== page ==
A highly popular theme in movies made in southern India is the use of a protagonist who wears a police uniform, flaunts his badge, and muscles his way around town with seemingly little or no accountability—all the while attempting to mend fences on family and romantic fronts. Of late, the hugely popular Salman Khan has begun to borrow this modus. His Wanted was nicely retro-fitted into the vigilante tagline (besides being a remake of a South Indian blockbuster). WithDabangg, Khan, along with his producer brother Arbaaz Khan, returns to the same thematic waterhole and hits the jackpot.
A rustic Utter Pradesh backdrop finds Salman Khan as nebulously principled police officer Chulbul Pandey. Pandey’s distrust of higher authority is largely influenced by his broken family ties. On the trail of a notorious local crime lord (Sood), Pandey soon realizes that his mission may be dangerously intertwined with the fates of his own struggling mother (Kapadia), estranged father (Khanna) and unruly step brother (Arbaaz Khan). These gifted names in character roles provide a sizable boost.
The myth of a lone hero single-handedly wiping out the bad guys can make some rural Indian audiences stand up and cheer loudly even to this day. After subtracting the vigilantism at the core of the story, the rest of Dabangg is an enjoyable mix of Pandey’s attempt to win over the comely pottery-maker’s daughter Rajo (newcomer Sinha), cat and mouse games with the wily criminal kingpin, and high-speed cops-and-robbers foot chases through narrow alleys. Khan, who is extraordinarily popular in many parts of northern India, taps into a north Indian ethnic charm with dead-on comic timing.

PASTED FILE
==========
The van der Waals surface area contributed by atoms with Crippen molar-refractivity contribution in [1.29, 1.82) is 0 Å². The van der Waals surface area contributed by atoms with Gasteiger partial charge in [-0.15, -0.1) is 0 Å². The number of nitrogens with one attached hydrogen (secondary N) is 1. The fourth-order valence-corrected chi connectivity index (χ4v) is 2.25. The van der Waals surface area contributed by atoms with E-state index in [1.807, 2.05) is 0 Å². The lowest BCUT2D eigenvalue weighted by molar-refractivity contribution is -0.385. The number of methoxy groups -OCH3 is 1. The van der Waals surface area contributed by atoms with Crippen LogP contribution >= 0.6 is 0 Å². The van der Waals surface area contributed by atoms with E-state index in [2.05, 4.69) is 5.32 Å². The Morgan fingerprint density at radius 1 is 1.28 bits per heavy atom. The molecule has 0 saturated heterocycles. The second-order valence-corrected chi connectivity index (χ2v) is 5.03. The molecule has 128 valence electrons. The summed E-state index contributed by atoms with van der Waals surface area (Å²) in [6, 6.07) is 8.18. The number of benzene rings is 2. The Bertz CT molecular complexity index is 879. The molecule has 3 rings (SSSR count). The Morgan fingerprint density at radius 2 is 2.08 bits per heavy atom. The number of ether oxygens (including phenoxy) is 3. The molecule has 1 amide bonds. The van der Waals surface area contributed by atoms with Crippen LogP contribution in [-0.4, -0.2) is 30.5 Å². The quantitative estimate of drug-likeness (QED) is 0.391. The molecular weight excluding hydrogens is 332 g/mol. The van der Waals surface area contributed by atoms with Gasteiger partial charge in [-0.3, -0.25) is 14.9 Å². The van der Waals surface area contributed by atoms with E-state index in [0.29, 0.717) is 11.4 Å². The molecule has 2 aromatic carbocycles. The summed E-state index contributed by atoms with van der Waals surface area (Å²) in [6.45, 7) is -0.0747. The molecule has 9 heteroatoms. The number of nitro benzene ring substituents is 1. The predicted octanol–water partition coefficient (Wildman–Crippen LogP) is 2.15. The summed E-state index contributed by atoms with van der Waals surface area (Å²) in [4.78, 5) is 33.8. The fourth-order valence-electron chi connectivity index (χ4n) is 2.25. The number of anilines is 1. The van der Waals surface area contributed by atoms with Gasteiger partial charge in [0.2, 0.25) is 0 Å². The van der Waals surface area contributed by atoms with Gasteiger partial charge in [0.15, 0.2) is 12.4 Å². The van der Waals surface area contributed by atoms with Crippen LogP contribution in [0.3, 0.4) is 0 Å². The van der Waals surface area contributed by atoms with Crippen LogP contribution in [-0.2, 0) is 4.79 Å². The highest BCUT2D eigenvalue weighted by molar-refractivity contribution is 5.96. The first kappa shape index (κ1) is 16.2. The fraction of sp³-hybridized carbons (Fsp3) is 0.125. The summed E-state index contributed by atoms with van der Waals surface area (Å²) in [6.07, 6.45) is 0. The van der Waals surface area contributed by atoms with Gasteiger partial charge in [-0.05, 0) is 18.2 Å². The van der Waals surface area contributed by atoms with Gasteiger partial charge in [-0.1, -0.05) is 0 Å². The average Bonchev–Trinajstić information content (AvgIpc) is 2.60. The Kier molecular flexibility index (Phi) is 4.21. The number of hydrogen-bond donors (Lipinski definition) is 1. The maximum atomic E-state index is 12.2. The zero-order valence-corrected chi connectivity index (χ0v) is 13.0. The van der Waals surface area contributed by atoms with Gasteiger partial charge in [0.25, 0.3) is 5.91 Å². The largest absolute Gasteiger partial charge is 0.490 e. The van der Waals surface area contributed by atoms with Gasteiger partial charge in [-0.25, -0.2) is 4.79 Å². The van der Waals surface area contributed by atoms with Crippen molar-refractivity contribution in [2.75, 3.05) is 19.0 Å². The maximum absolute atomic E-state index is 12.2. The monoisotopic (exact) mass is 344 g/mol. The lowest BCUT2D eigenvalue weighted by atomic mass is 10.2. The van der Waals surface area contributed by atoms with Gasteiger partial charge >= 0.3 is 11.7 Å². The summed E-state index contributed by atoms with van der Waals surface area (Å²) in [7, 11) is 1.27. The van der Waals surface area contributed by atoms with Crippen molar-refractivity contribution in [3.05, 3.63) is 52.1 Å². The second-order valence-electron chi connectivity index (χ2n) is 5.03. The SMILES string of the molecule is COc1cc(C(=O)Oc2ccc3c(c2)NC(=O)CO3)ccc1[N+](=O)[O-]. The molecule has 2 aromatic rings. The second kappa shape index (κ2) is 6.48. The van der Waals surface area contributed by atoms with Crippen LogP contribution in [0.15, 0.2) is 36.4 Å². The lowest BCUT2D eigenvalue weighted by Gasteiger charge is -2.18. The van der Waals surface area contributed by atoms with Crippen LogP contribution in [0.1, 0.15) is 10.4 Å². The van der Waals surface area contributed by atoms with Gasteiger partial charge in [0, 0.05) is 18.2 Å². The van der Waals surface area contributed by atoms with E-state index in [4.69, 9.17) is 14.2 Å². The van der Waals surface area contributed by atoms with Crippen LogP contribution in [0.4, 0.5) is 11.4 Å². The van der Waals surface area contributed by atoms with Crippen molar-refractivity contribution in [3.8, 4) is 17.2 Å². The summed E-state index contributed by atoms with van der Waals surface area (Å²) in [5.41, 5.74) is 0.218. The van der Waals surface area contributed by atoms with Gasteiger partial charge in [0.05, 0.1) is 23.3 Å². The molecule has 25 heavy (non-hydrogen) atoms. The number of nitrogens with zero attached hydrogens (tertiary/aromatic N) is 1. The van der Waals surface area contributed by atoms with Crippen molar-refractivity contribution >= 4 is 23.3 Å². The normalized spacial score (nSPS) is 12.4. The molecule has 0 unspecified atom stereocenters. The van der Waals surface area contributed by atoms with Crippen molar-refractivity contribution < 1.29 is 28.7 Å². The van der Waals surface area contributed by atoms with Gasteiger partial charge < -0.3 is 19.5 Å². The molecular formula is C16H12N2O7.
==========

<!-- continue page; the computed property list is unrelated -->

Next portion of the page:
Sajid Wajid’s soundtrack—a must-have CD for 2010—provides enough oomph for Khan to match his comic wit with large ensemble dance moves. A couple of dance numbers make it look as if the whole village is foot-tapping along with Khan. If the “Munni Badnaam” dance number, crooned by Mamta Sharma and Aishwarya—which has spread like wildfire, despite very tongue-in-cheek posturing—sounds lyrically juvenile, then try Rahat Fateh Ali Khan’s more discriminating “Tere Mast Mast Do Nein” or the Sonu Nigam-Shreya Ghosal duet “Chori Kiya Re Jiya.”
For the records, Dabangg scored an opening weekend even bigger than 3 Idiots, the previous record-holder. Two record-setting box office hits in less than a year is no doubt a milestone—perhaps even an anomaly—for the Hindi film industry and bodes well for pulling the industry out of the last remnants of the theater exhibitors’ strike last year. The hefty $17 million world-wide haul for opening week—keeping in mind that average Indian movie tickets still cost about one U.S. dollar—also shattered previous records. As long as Salman Khan’s country act brings this kind of success, we can expect similar movies from him in the future.